Authority, Verse and theTransmission of Senchas

Gregory Toner

    Research output: Contribution to journalArticle

    Abstract

    This paper explores the ways in which Irish scholars of the eleventh and twelfth centuries used verse to evaluate the veracity of accounts of the past. Verse was widely employed as a medium for encoding and transmitting historical knowledge and later scholars frequently cite earlier verse to authorise and authenticate their own work. It is argued here that certain compositions were considered authoritative and were used to refute competing accounts of the past; others lacked authority and were themselves rebutted. Moreover, historians were capable of distinguishing between authority and fact, so that authority was not necessarily accepted as factual certainty. However, the bulk of verse is not evidential at all but is used to add an appearance of authenticity to texts. The increased use of the prosimetrical form may be due, at least in part, to the authoritative and authenticative uses of verse.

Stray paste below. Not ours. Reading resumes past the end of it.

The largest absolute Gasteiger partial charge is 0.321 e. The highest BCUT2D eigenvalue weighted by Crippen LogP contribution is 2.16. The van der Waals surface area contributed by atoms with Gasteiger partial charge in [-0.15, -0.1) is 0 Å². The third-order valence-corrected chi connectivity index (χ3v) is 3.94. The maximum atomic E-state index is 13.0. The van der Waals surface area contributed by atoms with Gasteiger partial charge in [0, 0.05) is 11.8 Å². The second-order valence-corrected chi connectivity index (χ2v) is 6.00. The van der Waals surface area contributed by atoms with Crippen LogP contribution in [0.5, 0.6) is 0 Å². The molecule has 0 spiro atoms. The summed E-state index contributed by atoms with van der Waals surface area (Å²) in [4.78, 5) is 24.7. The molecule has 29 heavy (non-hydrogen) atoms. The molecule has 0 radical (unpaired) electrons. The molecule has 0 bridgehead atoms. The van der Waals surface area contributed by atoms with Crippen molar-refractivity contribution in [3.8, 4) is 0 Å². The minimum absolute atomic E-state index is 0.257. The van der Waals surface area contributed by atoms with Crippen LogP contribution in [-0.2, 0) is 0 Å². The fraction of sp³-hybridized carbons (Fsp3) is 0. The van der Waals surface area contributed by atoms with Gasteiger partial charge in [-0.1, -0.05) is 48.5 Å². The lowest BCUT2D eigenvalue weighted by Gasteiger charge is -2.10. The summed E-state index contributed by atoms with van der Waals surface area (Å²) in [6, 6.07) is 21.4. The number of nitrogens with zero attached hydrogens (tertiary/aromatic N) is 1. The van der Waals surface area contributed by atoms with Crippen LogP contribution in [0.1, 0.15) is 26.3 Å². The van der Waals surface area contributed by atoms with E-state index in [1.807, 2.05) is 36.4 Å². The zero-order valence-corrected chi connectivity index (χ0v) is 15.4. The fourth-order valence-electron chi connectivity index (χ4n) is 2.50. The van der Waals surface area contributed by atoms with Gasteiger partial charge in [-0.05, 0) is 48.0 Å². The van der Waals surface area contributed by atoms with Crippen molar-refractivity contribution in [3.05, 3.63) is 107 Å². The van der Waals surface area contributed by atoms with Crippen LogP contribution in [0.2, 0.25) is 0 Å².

LanguageEnglish
    Pages59-84
    JournalÉriu
    Volume55
    Publication statusPublished - 2005

    Fingerprint

    eleventh century
    twelfth century
    authenticity
    historian
    Authority
    Verse
    Certainty
    Bulk
    Encoding
    12th Century
    Evidentials
    Historian
    Authenticity
    Historical Knowledge

    Keywords

    • medieval Irish historiography
    • senchas
    • historical authority
    • auctoritas
    • mnemonic
    • prosimetrum

    Cite this

    Toner, Gregory. / Authority, Verse and theTransmission of Senchas. 2005 ; Vol. 55. pp. 59-84.
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    Authority, Verse and theTransmission of Senchas. / Toner, Gregory.

    Vol. 55, 2005, p. 59-84.

    Research output: Contribution to journalArticle

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